At a million bucks per, they pay off in many ways; the final part of our
three-part 40th-anniversary series
In 1985, experts estimated that the core of Minneapolis would have more than 25,000 residents before the turn of the century, according to Sam Kaufman's book "The Skyway Cities." They win the prize for good guessing.
Currently at just over 26,000, the population of the Downtown area owes much to the convenience and accessibility of the skyway system. Offering the latest products, services and entertainment, Downtown has much of what an urban sophisticate could want.
"I consider the skyway system as a network, rather than as individual bridges," said Ed Baker, designer of the first skyway. "People can live Downtown and also be connected with it."
Baker, who drafted the skyway design circa 1960, points out that the skyway system effectively solved some traffic problems by bringing the majority of pedestrians up to the second level. "We wanted to make sure there weren't hordes of people holding up traffic," he said. "Even
automated people-movers were considered at the time."
Frank Brust, director of management services at the Downtown Council, argues that skyways "unite Downtown retail facilities under one roof, which rivals the Mall of America (MOA) in terms of square footage."
However, most experts see competition as futile and prefer to think of Downtown as its own entity.
Judith Martin, urban planning professor at the University of Minnesota, cites Downtown's numerous restaurants and entertainment services as most important to continued success, something most malls don't plan for.
"Downtown's retail establishments aren't exclusive," she said. "Compete with suburban malls? We can't."
City Planning director Chuck Ballentine agrees. "Despite the array of merchandise Downtown offers, we won't take business from the malls," he said.
However, Ballentine believes the indoor-outdoor possibilities of Downtown and its skyways to be a strength the malls don't have. Still, protection from weather extremes may not be as obvious a skyway selling point as you might think.
A 1993 survey in the Journal of the American Planning Association of shoppers and professionals in five cities documented that 71.5 percent prefer the ease and comfort of the skyways, even in pleasant weather. And 66 percent say they prefer to travel above street- level.
Besides cold-weather cities like Calgary, Milwaukee, St. Paul and Duluth, mild-weather cities such as Charlotte, Cincinnati, Dallas and Fort Worth have also expanded their skywalks.
This suggests economic growth, not inclement weather, is the primary factor.
In Downtown, growth has been undeniable. "Since 1995, we've added 7.5 million square feet of office space [to Downtown]," said Ballentine. "The new space will accommodate 30,000 more Downtown workers."
The coming cross-hairs
Former mayor Sharon Sayles Belton's Development Plan framework stresses safety and long-range planning. According to a 2001 MSCA Newsletter, the plan emphasizes Hennepin Avenue and Seventh Street as "cross-hairs" of the entertainment district.
Block E, the $134 million multi-purpose entertainment complex to be completed this fall, will have four skyway connections, integrating the formerly isolated Warehouse District restaurants, galleries and boutiques into the retail core.
The question remains whether a city can support street-level retail, a second level and larger retail developments.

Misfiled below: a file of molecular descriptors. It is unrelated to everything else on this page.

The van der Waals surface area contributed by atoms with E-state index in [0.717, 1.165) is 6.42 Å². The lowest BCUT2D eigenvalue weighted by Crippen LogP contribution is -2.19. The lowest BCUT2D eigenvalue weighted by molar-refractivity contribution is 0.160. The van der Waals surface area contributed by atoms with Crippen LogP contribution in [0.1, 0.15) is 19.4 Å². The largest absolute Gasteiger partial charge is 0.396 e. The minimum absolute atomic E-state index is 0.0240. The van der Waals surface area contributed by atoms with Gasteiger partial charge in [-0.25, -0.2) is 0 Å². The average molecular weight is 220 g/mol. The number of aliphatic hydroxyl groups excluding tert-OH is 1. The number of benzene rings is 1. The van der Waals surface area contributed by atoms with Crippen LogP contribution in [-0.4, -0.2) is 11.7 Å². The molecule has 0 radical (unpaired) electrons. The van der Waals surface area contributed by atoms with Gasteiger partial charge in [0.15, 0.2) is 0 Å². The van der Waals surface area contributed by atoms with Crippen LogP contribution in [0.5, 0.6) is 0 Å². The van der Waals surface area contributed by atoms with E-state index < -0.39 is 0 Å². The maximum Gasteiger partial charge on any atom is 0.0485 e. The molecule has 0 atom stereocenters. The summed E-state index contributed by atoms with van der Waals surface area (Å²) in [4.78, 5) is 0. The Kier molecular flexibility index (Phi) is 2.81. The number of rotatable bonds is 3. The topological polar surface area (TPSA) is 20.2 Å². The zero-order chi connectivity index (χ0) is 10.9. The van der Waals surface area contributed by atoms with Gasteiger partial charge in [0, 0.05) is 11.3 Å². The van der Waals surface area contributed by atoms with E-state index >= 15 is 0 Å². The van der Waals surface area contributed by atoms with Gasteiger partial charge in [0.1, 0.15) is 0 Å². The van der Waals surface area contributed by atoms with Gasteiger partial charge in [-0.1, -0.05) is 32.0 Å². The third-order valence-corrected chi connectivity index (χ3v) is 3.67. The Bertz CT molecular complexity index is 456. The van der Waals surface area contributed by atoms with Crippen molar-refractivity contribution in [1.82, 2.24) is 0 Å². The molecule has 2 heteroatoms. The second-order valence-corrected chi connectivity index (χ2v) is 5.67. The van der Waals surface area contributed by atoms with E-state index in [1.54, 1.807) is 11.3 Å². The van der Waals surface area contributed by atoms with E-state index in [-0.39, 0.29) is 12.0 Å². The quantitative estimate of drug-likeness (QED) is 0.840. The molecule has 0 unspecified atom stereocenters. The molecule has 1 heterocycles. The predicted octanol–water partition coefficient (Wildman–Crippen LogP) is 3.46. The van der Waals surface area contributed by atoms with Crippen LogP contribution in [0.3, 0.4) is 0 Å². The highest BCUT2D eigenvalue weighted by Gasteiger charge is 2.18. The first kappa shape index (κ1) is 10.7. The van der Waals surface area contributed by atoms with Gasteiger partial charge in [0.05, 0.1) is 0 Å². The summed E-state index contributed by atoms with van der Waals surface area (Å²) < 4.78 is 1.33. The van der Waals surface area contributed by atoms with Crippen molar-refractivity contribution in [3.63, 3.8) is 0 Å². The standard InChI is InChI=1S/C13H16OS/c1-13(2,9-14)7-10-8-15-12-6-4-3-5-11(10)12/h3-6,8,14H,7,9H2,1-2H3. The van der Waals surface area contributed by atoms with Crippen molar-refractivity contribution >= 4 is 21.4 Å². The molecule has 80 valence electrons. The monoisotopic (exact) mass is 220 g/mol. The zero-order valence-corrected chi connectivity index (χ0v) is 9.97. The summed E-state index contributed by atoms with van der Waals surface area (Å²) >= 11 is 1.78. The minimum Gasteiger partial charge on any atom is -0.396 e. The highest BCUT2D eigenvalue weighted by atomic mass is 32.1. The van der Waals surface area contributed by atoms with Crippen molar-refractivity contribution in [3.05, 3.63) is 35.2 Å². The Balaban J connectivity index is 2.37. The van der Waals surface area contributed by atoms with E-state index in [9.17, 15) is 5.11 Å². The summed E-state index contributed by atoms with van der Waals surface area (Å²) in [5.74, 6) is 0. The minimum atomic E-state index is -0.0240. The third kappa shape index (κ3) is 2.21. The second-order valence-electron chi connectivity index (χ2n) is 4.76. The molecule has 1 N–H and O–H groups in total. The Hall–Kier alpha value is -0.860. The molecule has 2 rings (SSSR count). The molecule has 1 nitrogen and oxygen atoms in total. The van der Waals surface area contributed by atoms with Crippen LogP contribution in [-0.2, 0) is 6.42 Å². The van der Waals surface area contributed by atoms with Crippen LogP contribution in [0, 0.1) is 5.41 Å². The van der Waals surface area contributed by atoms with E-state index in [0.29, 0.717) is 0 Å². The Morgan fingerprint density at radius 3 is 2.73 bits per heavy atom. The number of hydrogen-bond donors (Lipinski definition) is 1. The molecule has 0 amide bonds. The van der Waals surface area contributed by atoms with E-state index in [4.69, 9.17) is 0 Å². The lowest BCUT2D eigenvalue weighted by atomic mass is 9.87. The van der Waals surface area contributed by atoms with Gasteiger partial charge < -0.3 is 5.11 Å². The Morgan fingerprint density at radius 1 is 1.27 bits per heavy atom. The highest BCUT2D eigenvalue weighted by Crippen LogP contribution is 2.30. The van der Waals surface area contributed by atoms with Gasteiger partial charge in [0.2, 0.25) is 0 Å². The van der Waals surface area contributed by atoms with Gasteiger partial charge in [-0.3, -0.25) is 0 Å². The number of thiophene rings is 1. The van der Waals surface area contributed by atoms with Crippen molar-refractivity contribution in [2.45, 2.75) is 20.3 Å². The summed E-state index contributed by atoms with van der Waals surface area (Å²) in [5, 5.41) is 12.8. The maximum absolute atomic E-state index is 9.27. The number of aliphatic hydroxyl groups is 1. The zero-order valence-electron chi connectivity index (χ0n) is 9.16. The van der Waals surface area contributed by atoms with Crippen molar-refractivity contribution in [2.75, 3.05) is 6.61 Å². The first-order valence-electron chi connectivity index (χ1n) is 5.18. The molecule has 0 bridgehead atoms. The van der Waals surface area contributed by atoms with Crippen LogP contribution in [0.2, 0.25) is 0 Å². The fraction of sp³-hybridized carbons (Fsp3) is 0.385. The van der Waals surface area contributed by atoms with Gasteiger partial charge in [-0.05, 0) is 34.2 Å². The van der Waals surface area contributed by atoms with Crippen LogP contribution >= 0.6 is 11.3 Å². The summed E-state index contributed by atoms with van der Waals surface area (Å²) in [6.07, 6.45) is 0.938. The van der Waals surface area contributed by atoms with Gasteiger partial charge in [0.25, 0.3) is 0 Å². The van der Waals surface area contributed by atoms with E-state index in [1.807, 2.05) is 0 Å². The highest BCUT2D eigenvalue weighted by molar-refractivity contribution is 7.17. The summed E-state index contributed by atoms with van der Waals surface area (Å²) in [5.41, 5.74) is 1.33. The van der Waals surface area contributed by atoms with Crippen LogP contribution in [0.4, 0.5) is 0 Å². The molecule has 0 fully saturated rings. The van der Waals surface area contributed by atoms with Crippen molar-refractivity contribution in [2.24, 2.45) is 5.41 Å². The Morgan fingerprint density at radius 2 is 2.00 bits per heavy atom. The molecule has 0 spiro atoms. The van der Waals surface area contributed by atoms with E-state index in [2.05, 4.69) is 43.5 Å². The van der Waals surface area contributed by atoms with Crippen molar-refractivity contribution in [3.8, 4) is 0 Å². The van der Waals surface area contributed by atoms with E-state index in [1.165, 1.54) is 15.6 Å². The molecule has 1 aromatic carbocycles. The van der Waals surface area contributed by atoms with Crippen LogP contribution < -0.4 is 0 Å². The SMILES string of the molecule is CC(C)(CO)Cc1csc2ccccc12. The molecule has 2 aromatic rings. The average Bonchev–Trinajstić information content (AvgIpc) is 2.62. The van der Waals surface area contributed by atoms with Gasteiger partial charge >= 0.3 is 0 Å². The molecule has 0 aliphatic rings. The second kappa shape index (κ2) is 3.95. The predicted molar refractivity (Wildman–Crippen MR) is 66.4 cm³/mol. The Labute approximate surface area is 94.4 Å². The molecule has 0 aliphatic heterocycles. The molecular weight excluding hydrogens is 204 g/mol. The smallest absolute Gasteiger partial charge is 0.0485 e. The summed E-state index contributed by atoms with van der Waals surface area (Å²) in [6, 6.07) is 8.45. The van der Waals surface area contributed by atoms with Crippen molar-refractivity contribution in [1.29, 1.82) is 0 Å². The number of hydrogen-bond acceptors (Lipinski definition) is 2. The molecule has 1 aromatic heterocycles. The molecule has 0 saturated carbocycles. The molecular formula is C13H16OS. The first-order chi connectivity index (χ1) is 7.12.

Critics warn that something has got to give, be it the street-level shops or newer buildings like the '80s budget-buster The Conservatory, which was demolished less than a decade after opening its exquisite but quickly abandoned doors.
"The skyways did have a negative impact during the '80s and early '90s," admitted Martin. "But over the last several years the Downtown economy has improved."
With the Nicollet Mall Target store now open, and Block E and its multiple skyways nearing completion, Minneapolis appears to have recharged its economic battery. This is very good news, since the addition of just one skyway can carry a hefty price tag.
First, consider the cost of the bridge itself, including designers, materials, and construction crews. Then adjust for the guaranteed difference in height of the two sets of floors and ceilings.
"Engineers also have to match new and older buildings when planning for a skyway," Ballentine points out.
Renovating existing passageways and arcades and creating interior connections comprises another large chunk of the price, which can put the cost of a new bridge well over $1 million.
Upkeep, utility and security expenses ensure the building owners will be reaching into their pockets more than once.
By contrast, gaining permission to build a skyway bridge is relatively inexpensive and uncomplicated.
"It's a routine process," said Martin. "Otherwise there wouldn't be so many."
After obtaining the required encroachment permit from the city, property holders gain the rights to skyway-level street-space. The rights must then be renewed every year to retain control of the bridge.
"As long as [the skyway] is logical and part of the system, property holders can encroach on the air rights," said Baker. "It's like [the city granting an] easement."
Martin adds, "The city is not terribly involved -- just enough so buses won't get stuck beneath."
And just how safe are the walkways themselves? Strict codes and rigid construction standards are the norm, though the skyway system sways with a rhythm of its own.
Minneapolis architect Bernard Jacob, author of a skyway study, was quoted by the Star Tribune in 1991 saying, "There's a vitality to the whole system. It's fun. They're very bouncy."
That is more very good news, considering the daily traffic of 250,000 shoppers, tourists, businesspeople, residents and Convention Center visitors.